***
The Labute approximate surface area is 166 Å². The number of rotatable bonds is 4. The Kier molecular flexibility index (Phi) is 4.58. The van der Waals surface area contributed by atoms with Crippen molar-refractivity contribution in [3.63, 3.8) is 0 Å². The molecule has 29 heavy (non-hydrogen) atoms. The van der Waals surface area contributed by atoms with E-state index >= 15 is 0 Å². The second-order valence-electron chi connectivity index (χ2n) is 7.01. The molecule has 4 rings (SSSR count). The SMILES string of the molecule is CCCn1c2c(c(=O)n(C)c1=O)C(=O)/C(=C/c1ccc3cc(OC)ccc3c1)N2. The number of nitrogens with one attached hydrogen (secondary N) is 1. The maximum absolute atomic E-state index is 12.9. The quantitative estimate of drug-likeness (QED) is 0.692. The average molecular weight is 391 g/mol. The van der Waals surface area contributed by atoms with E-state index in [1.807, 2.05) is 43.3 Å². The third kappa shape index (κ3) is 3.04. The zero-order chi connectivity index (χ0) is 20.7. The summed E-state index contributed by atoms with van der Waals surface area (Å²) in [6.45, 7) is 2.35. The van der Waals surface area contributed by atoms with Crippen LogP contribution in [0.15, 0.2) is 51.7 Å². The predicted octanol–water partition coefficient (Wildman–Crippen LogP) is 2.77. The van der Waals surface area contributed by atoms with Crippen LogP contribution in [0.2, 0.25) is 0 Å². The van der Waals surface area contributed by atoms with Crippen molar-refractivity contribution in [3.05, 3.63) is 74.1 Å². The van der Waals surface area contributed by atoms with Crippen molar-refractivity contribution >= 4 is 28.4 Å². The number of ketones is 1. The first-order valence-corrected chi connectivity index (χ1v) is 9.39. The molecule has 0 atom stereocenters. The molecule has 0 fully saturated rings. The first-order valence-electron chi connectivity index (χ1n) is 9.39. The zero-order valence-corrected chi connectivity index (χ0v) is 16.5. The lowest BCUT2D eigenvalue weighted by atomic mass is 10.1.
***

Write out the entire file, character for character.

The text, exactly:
The Labute approximate surface area is 166 Å². The number of rotatable bonds is 4. The Kier molecular flexibility index (Phi) is 4.58. The van der Waals surface area contributed by atoms with Crippen molar-refractivity contribution in [3.63, 3.8) is 0 Å². The molecule has 29 heavy (non-hydrogen) atoms. The van der Waals surface area contributed by atoms with E-state index >= 15 is 0 Å². The second-order valence-electron chi connectivity index (χ2n) is 7.01. The molecule has 4 rings (SSSR count). The SMILES string of the molecule is CCCn1c2c(c(=O)n(C)c1=O)C(=O)/C(=C/c1ccc3cc(OC)ccc3c1)N2. The number of nitrogens with one attached hydrogen (secondary N) is 1. The maximum absolute atomic E-state index is 12.9. The quantitative estimate of drug-likeness (QED) is 0.692. The average molecular weight is 391 g/mol. The van der Waals surface area contributed by atoms with E-state index in [1.807, 2.05) is 43.3 Å². The third kappa shape index (κ3) is 3.04. The zero-order chi connectivity index (χ0) is 20.7. The summed E-state index contributed by atoms with van der Waals surface area (Å²) in [6.45, 7) is 2.35. The van der Waals surface area contributed by atoms with Crippen LogP contribution in [0.15, 0.2) is 51.7 Å². The predicted octanol–water partition coefficient (Wildman–Crippen LogP) is 2.77. The van der Waals surface area contributed by atoms with Crippen LogP contribution in [0.2, 0.25) is 0 Å². The van der Waals surface area contributed by atoms with Crippen molar-refractivity contribution in [3.05, 3.63) is 74.1 Å². The van der Waals surface area contributed by atoms with Crippen molar-refractivity contribution >= 4 is 28.4 Å². The number of ketones is 1. The first-order valence-corrected chi connectivity index (χ1v) is 9.39. The molecule has 0 atom stereocenters. The molecule has 0 fully saturated rings. The first-order valence-electron chi connectivity index (χ1n) is 9.39. The zero-order valence-corrected chi connectivity index (χ0v) is 16.5. The lowest BCUT2D eigenvalue weighted by atomic mass is 10.1.